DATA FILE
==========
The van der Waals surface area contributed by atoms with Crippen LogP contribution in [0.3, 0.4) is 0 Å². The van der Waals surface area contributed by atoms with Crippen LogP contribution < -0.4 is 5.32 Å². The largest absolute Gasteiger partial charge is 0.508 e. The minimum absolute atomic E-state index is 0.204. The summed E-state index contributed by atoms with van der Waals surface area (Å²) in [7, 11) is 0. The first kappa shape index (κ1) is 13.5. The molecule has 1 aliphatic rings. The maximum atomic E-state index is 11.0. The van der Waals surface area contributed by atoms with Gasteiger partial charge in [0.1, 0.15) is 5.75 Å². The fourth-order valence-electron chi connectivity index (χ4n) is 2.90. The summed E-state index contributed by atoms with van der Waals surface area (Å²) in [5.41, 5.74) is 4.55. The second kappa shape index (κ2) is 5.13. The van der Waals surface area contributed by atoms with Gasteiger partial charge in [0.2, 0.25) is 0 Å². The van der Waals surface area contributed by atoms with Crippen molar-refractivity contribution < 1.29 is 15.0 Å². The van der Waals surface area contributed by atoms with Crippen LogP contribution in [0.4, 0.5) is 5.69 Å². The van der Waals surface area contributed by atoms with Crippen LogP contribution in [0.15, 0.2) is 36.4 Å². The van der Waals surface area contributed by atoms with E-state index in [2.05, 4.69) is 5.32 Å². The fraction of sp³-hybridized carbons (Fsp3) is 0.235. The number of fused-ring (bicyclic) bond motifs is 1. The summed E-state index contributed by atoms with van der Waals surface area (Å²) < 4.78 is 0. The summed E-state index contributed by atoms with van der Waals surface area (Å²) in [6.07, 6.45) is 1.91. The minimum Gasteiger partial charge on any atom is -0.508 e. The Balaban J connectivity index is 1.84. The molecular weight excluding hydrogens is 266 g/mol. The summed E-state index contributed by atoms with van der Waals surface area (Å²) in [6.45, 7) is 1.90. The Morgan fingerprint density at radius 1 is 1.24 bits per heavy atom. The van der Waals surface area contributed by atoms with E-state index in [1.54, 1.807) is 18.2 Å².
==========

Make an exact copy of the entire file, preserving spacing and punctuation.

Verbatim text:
The van der Waals surface area contributed by atoms with Crippen LogP contribution in [0.3, 0.4) is 0 Å². The van der Waals surface area contributed by atoms with Crippen LogP contribution < -0.4 is 5.32 Å². The largest absolute Gasteiger partial charge is 0.508 e. The minimum absolute atomic E-state index is 0.204. The summed E-state index contributed by atoms with van der Waals surface area (Å²) in [7, 11) is 0. The first kappa shape index (κ1) is 13.5. The molecule has 1 aliphatic rings. The maximum atomic E-state index is 11.0. The van der Waals surface area contributed by atoms with Gasteiger partial charge in [0.1, 0.15) is 5.75 Å². The fourth-order valence-electron chi connectivity index (χ4n) is 2.90. The summed E-state index contributed by atoms with van der Waals surface area (Å²) in [5.41, 5.74) is 4.55. The second kappa shape index (κ2) is 5.13. The van der Waals surface area contributed by atoms with Gasteiger partial charge in [0.2, 0.25) is 0 Å². The van der Waals surface area contributed by atoms with Crippen molar-refractivity contribution < 1.29 is 15.0 Å². The van der Waals surface area contributed by atoms with Crippen LogP contribution in [0.4, 0.5) is 5.69 Å². The van der Waals surface area contributed by atoms with Crippen LogP contribution in [0.15, 0.2) is 36.4 Å². The van der Waals surface area contributed by atoms with E-state index in [2.05, 4.69) is 5.32 Å². The fraction of sp³-hybridized carbons (Fsp3) is 0.235. The number of fused-ring (bicyclic) bond motifs is 1. The summed E-state index contributed by atoms with van der Waals surface area (Å²) < 4.78 is 0. The summed E-state index contributed by atoms with van der Waals surface area (Å²) in [6.07, 6.45) is 1.91. The minimum Gasteiger partial charge on any atom is -0.508 e. The Balaban J connectivity index is 1.84. The molecular weight excluding hydrogens is 266 g/mol. The summed E-state index contributed by atoms with van der Waals surface area (Å²) in [6.45, 7) is 1.90. The Morgan fingerprint density at radius 1 is 1.24 bits per heavy atom. The van der Waals surface area contributed by atoms with E-state index in [1.54, 1.807) is 18.2 Å².